As the The New York Times editorialized this week, “Hate crimes don’t happen in a vacuum. They occur where bigotry is allowed to fester, where minorities are vilified and where people are scapegoated for political gain. Tragically, this is the state of American politics, driven too often by Republican politicians who see prejudice as something to exploit, not extinguish.” Sunday’s attack at Pulse nightclub has underscored, in the most tragic way imaginable, how deadly hate can be when it is compounded by access to military-style weapons.
The Human Rights Campaign has occasionally adopted positions on broader policy issues which deeply impact the LGBTQ community, but this is the first time in the organization’s 36-year history that a special session has been called in order to do so. Moving forward, the Human Rights Campaign — which will remain focused achieving full federal equality, ending anti-LGBTQ hate, and ensuring the safety, health, well-being and legal protections of LGBTQ people — will work in coalition with gun safety advocates and other allies in the LGBTQ movement and beyond to realize its goals for stemming the epidemic of gun violence.
Full text of the resolution adopted by the Human Rights Campaign follows below:
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JOINT RESOLUTION OF
THE HUMAN RIGHTS CAMPAIGN AND
HUMAN RIGHTS CAMPAIGN FOUNDATION
BOARDS OF DIRECTORS
JUNE 16, 2016
In an emergency joint meeting held by the Boards of Directors of the Human Rights Campaign, Inc. (“HRC”) and the Human Rights Campaign Foundation, Inc. (“HRCF”) held by teleconference on June 16, 2016, upon motion, duly made and seconded, both the Board of Directors of HRC and the Board of Directors of HRCF adopted the following resolution:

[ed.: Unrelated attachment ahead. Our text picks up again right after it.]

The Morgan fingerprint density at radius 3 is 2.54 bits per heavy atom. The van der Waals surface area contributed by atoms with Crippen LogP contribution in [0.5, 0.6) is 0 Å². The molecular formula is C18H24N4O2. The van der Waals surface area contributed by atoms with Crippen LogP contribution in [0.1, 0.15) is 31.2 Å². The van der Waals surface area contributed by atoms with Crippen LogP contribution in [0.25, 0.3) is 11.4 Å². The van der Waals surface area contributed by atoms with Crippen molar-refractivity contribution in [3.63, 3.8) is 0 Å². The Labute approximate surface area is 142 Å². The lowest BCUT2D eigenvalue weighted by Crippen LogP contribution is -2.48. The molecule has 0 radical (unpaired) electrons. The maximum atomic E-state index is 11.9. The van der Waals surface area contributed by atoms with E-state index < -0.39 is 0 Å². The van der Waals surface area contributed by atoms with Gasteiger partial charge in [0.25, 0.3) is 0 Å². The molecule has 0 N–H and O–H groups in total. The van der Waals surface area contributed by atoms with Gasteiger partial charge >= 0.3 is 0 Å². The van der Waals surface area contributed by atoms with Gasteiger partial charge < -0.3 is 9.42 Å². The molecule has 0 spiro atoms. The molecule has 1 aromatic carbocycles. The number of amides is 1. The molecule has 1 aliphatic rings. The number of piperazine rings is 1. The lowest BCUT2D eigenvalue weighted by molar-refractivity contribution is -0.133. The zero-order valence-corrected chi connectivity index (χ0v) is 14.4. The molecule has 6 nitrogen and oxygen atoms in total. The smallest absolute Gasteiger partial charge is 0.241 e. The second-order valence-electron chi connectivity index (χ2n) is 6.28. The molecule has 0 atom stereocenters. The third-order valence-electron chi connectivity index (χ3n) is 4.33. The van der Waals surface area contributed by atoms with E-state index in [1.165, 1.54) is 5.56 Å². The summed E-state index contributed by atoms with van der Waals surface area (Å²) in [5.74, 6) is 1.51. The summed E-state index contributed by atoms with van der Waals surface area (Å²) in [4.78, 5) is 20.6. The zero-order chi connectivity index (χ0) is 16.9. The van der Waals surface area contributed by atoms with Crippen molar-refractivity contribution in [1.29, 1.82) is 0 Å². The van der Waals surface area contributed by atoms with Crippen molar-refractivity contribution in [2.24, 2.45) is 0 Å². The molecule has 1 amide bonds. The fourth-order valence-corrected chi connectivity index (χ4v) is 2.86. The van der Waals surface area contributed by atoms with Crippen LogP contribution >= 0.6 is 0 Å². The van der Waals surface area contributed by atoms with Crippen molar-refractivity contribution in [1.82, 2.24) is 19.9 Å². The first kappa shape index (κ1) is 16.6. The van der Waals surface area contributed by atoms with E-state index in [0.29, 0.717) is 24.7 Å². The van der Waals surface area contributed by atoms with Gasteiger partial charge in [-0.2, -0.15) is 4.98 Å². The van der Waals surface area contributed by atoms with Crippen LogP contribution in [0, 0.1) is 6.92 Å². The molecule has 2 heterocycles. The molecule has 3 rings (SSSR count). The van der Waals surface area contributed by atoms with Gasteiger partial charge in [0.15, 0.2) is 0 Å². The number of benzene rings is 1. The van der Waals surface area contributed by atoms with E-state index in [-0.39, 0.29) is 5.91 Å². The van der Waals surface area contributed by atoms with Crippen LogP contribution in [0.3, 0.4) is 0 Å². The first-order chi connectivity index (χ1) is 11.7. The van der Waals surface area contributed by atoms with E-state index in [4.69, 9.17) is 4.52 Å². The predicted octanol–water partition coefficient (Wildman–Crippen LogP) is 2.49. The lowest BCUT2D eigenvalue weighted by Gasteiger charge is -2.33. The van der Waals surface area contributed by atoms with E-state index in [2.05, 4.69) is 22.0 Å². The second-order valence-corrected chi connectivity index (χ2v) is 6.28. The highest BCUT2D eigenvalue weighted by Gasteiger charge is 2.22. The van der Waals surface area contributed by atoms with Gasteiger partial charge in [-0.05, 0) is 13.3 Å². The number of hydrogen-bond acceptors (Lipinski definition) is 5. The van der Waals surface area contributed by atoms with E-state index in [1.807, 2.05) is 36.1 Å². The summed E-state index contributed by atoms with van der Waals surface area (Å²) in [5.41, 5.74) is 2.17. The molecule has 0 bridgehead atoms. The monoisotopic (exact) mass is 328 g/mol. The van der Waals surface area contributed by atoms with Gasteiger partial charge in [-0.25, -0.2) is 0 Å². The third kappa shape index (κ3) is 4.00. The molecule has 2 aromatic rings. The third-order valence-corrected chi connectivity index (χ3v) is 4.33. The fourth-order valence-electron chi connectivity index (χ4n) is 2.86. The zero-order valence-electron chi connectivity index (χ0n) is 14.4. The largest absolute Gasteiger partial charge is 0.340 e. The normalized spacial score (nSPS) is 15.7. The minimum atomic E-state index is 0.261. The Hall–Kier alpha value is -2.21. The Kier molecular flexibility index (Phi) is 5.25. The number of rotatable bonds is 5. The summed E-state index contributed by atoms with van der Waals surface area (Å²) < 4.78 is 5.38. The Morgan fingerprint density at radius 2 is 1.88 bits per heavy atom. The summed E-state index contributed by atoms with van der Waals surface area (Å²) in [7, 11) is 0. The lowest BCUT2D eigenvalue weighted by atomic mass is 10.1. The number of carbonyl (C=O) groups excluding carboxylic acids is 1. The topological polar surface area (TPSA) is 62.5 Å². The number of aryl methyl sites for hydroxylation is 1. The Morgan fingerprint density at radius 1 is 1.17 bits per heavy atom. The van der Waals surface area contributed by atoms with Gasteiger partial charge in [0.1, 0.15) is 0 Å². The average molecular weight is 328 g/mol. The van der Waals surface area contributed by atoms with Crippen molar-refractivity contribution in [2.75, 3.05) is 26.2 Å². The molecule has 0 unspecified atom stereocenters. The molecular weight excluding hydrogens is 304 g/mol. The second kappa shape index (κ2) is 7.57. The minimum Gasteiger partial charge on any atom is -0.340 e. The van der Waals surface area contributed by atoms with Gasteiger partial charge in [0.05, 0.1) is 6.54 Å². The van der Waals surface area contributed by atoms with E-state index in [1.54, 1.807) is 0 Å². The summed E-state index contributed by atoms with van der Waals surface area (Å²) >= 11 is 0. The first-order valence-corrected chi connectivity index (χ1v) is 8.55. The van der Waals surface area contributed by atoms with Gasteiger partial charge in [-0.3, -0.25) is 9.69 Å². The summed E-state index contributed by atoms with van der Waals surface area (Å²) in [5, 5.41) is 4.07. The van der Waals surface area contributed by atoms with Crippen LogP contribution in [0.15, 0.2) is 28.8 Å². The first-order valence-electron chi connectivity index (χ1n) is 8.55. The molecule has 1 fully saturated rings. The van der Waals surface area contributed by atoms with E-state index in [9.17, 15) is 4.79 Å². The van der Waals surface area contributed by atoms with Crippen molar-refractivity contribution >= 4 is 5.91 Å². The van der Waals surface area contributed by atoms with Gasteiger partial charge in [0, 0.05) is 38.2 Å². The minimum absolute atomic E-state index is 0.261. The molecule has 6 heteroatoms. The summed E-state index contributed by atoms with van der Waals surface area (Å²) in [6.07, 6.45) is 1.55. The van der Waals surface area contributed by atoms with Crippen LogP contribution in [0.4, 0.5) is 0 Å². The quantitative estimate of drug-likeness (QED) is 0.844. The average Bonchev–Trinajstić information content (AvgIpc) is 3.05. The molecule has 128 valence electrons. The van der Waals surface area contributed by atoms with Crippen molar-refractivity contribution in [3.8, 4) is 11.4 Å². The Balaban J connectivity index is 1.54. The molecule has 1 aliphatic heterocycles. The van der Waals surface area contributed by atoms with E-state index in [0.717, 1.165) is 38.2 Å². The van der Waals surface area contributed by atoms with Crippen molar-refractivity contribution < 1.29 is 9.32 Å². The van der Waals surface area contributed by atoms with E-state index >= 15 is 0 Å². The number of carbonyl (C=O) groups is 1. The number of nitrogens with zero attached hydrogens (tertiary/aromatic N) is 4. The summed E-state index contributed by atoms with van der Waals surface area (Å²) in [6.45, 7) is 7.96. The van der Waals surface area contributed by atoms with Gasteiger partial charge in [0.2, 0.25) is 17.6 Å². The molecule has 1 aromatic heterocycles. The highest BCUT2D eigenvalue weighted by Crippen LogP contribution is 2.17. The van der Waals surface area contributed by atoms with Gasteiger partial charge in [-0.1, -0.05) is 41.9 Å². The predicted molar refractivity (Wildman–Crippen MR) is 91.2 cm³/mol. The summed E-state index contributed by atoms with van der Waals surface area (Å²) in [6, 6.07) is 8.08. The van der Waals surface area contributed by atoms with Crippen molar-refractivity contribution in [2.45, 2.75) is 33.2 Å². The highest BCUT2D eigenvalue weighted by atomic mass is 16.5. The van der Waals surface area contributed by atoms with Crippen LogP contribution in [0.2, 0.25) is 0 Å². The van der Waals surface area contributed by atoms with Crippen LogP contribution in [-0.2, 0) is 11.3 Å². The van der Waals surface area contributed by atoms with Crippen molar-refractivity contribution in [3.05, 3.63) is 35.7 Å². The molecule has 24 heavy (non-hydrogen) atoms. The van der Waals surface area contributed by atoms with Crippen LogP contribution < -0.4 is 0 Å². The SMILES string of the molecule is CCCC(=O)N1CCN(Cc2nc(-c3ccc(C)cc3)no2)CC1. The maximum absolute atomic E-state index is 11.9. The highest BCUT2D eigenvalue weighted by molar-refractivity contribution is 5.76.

Whereas, HRC and HRCF Boards grieve the loss of 49 LGBTQ people and allies who were targeted and assassinated — as well as 53 others who were injured — in a premeditated and senseless assault that took place on Sunday, June 12th at Pulse nightclub in Orlando, Florida:
Stanley Almodovar III, 23; Amanda Alvear, 25; Oscar A Aracena-Montero, 26; Rodolfo Ayala-Ayala, 33; Antonio Davon Brown, 29; Darryl Roman Burt II, 29; Angel L. Candelario-Padro, 28; Juan Chevez-Martinez, 25; Luis Daniel Conde, 39; Cory James Connell, 21; Tevin Eugene Crosby, 25; Deonka Deidra Drayton, 32; Simon Adrian Carrillo Fernandez, 31; Leroy Valentin Fernandez, 25; Mercedez Marisol Flores, 26; Peter O. Gonzalez-Cruz, 22; Juan Ramon Guerrero, 22; Paul Terrell Henry, 41; Frank Hernandez, 27; Miguel Angel Honorato, 30; Javier Jorge-Reyes, 40; Jason Benjamin Josaphat, 19; Eddie Jamoldroy Justice, 30; Anthony Luis Laureanodisla, 25; Christopher Andrew Leinonen, 32; Alejandro Barrios Martinez, 21; Brenda Lee Marquez McCool, 49; Gilberto Ramon Silva Menendez, 25; Kimberly Morris, 37; Akyra Monet Murray, 18; Luis Omar Ocasio-Capo, 20; Geraldo A. Ortiz-Jimenez, 25; Eric Ivan Ortiz-Rivera, 36; Joel Rayon Paniagua, 32; Jean Carlos Mendez Perez, 35; Enrique L. Rios, Jr., 25; Jean C. Nives Rodriguez, 27; Xavier Emmanuel Serrano Rosado, 35; Christopher Joseph Sanfeliz, 24; Yilmary Rodriguez Solivan, 24; Edward Sotomayor Jr., 34; Shane Evan Tomlinson, 33; Martin Benitez Torres, 33; Jonathan Antonio Camuy Vega, 24; Juan P. Rivera Velazquez, 37; Luis S. Vielma, 22; Franky Jimmy Dejesus Velazquez, 50; Luis Daniel Wilson-Leon, 37; Jerald Arthur Wright, 31;
Whereas, since 1980, the Human Rights Campaign has worked to advance the civil rights of LGBTQ people wherever they have been denied or threatened; recognizing the strength and power of bipartisan coalitions across civil rights movements;
Whereas, we have battled more than 200 anti-LGBTQ bills that have been introduced in 34 states this year and we believe that lawmakers behind these bills — with their hateful and dangerous words and actions — eliminate critical protections and give license to others to harass, threaten and terrorize LGBTQ people;